I’ve discovered something recently. Most programmers have a favourite programming language. No, that’s not it, there’s more to my discovery. Whenever those programmers have an idea they open a text editor and start coding and/or they start playing with a REPL, if they are lucky to like a programming language that provides one.
You watch them code and they do it fast, with little errors. They don’t program fast because it’s a good language, they program fast because they know it, and they know it because they use it often, and they do that because they like it. That was the first part of my discovery.
I don’t like any particular programming language. You can follow the previous logic path backwards to find out that I’m a slow, error-prone programmer, that’s the second part of my discovery. Actually, I’m good at some programming languages, which I wouldn’t pick for my own projects, like Python, C or even Erlang, which I may pick for some projects, but not for most of them.
That means that whenever I have an idea, I am bored to a halt trying to deal with any programming language’s idiosyncrasies (they all have some) before I can even write the first of code for my idea. This is bad, very bad; and it makes me unhappy. I want to fix it.
I’ll pick one programming language and make it my own, even if I don’t like it. I’ll start using and continue using it, and when I’m sick and tired of how ugly it is, I’ll continue using it. Until I fill like a fish in the water with that programming language (I hope fish like being in the water).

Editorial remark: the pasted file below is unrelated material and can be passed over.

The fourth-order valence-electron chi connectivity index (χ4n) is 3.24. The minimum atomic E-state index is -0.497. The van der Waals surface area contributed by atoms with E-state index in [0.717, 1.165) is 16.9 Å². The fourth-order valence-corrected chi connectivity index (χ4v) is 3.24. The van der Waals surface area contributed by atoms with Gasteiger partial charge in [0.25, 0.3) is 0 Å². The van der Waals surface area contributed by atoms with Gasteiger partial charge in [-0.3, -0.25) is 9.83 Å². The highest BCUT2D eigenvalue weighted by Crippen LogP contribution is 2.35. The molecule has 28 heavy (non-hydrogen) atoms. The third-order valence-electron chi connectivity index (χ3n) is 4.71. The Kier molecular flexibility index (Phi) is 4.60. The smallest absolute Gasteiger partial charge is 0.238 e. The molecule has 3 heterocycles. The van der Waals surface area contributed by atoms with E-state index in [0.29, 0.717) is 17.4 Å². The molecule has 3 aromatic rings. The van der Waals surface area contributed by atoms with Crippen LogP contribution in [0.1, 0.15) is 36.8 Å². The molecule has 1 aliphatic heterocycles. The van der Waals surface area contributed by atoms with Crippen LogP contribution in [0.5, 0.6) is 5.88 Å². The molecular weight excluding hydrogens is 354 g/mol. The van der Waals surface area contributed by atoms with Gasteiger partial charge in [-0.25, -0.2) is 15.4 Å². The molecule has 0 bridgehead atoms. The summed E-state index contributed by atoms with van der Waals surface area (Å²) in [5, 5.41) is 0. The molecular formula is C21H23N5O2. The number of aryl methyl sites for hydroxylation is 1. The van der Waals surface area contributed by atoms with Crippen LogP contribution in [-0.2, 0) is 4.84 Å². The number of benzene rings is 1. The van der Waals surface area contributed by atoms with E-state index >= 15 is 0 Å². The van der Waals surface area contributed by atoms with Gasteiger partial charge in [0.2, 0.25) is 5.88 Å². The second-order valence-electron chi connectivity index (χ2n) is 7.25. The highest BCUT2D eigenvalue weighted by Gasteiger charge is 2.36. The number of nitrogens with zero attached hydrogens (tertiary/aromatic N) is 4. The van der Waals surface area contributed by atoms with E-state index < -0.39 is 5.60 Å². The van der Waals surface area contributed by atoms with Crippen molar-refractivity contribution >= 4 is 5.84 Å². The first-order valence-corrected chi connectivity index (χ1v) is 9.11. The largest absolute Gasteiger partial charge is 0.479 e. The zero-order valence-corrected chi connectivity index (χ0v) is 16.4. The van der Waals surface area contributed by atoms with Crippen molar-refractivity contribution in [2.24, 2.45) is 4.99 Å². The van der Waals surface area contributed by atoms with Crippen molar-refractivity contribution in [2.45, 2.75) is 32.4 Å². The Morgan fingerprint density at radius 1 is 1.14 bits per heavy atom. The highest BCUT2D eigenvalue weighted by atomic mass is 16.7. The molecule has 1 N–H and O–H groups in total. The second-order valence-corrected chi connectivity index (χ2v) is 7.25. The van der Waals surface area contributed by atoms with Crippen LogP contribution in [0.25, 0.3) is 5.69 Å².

I tried with a couple extremely beautiful programming languages. I failed with both. One of them doesn’t have enough libraries packaged for Debian, or derivatives. The other, although it’s beautiful for some kind of programs, it is ugly and hard to use (at least for me) for the kind of programs I generally make (useful day-to-day programs, desktop or web applications). I don’t mention them to avoid falling in a rant. Next in my list is Common Lisp (for those wondering, Python is also in the list, but still a few steps away).
I took a deep breath and picked up Practical Common Lisp once again (at my current job, nobody uses CL (Common Lisp), but they have a copy of this book).
My intention with this blogpost is to set a record for me. In one or two days, when the ugliness of Common Lisp makes me sick, I want to be remembered of this post, of why I picked CL. I can remind me myself or maybe some friend who appreciate me enough will remind me to take a practical path, for once at least, that takes me somewhere.
This blogpost is also for other developers who may be suffering the same illness as I and still aren’t masters of one language because there’s no perfect language. The perfect language doesn’t exist (you’ll have to make it), so, pick one and master it (you’d also need a language to write the perfect language’s interpreter).
Comments at the original blog
- beza1e1 Says:
If your footnotes are bigger than your text, you should reconsider your text.August 5th, 2007 at 4:34 e
I like your blog because I am you and you are me.
I am != to people who don’t make many errors.
beza1e1: Thank you. I always want to take another branch of the idea when writting something and I use footnotes for that, I shouldn’t do it.
Martin DeMello Says:
If the ugliness of CL makes you sick, but you favour the idea of some sort of lisp, spend a few days checking out schemes like Chicken Scheme (which has a fairly decent set of libraries and compiles to native code) and/or PLT scheme (which has an even better set but doesn’t).